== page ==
1. Not finding help here? Sign up for a free 30min tutor trial with Chegg Tutors
    Dismiss Notice
Dismiss Notice
Join Physics Forums Today!
The friendliest, high quality science and math community on the planet! Everyone who loves science is here!

Tention problem

  1. Mar 14, 2008 #1
    1. The problem statement, all variables and given/known data
    A car acclerates down a hill, going from rest to 22.0m/s in 9.00s. During the acceleration, an object (m=.400kg) hangs by a string from the car's ceiling. The acceleration is such that the string remains perpendicular to the ceiling

    Find the angle and the tension in the string


    2. Relevant equations



    3. The attempt at a solution

    Could I use these equations?

    a=m2gsinθ-m1g/m1+m2

    T=m1m2(sinθ+1)/m1+m2

    Thank you very much
     
  2. jcsd
  3. Mar 15, 2008 #2
    Could someone please tell me if these are the correct equations?

    Thank you very much
     
  4. Mar 15, 2008 #3

    PhanthomJay

    User Avatar
    Science Advisor
    Homework Helper
    Gold Member

    I don't know what you're doing, so check it out: You are given the car's change in speed down the incline over a given time. That is all you need to get its acceleration parallel to the incline. Then draw a free body diagram of the hanging object to solve for your unknowns. Hint: use the slope of the incline as your x axis. Are the object's acceleration and the car's acceleration the same?
     
  5. Mar 16, 2008 #4
    Thank you very much

    Okay, I know that the car's acceleration=2.444m/s^2 and during the acceleration the string remains perpendicular to the ceiling. When they are perpendicular that's like having i(j), which is 0, right? The free-body-diagram would be a slanted line with a box to represent the car and the string to represent the tention, right? Could you please show me how to find the tention and the angle? The angle shown under the incline would the same as the one with the string, right? I also know that the toy is .400 kg.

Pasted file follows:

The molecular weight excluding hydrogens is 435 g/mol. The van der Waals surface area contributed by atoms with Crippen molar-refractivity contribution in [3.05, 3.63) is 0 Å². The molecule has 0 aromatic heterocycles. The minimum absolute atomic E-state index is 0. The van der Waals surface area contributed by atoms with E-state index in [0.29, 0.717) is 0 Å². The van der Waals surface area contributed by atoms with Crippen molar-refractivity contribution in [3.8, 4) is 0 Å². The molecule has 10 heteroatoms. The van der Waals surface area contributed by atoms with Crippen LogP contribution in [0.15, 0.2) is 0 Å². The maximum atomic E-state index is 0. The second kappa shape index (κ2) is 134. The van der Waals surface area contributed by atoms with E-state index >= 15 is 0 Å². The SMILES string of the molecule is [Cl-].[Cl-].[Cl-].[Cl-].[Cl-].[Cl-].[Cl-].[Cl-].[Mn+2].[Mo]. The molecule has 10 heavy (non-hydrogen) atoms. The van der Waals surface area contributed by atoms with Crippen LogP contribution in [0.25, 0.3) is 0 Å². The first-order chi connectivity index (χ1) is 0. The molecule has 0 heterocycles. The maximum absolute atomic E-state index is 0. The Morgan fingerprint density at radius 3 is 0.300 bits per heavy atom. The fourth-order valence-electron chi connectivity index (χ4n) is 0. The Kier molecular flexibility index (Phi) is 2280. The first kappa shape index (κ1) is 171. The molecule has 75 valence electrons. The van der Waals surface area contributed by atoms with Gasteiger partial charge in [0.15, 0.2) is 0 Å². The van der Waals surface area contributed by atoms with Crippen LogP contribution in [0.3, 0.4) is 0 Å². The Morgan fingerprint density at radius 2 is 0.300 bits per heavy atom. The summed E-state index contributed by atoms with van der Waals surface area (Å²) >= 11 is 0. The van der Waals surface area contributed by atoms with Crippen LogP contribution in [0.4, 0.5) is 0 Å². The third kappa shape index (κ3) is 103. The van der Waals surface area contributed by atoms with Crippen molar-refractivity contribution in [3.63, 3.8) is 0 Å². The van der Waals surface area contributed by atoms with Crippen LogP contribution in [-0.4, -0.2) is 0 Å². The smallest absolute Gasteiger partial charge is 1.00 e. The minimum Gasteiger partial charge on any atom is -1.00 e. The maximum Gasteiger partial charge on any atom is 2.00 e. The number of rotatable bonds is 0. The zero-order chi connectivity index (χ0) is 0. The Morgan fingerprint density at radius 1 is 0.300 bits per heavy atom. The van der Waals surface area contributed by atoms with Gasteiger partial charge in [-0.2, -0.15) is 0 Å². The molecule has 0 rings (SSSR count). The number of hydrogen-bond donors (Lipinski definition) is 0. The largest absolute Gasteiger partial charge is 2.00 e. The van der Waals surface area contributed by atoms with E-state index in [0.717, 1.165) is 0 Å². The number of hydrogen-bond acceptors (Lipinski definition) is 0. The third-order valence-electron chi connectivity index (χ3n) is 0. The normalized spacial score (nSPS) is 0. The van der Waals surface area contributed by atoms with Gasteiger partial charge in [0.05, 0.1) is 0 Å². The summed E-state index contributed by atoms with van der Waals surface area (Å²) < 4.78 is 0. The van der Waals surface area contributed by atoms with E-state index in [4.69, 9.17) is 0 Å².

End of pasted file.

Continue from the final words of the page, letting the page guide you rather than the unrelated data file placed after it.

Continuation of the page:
Thank you
     
  6. Mar 17, 2008 #5

    PhanthomJay

    User Avatar
    Science Advisor
    Homework Helper
    Gold Member

    The angle that the string makes with the vertical (theta) is the same as the angle of the incline with respect to the horizontal. Draw a sketch of the object, not the car. There are 2 forces acting on it: its weight, mg, which acts verically down, and the string tension, T, which acts at the angle theta from the vertical. Now determine the net force acting parallel to the incline, and use newton 2. There won't be any "T" component parallel to the incline, so using this one equation will give you theta. Then use newton 1 in the direction perpendicular to the incline to solve for T.
     
  7. Mar 20, 2008 #6
    Thank you very much

    Regards
     
Know someone interested in this topic? Share this thread via Reddit, Google+, Twitter, or Facebook

Have something to add?



Similar Discussions: Tention problem
  1. Tention in a String (Replies: 2)

  2. Forces and Tentions (Replies: 1)

  3. Tention and Density (Replies: 2)

Loading...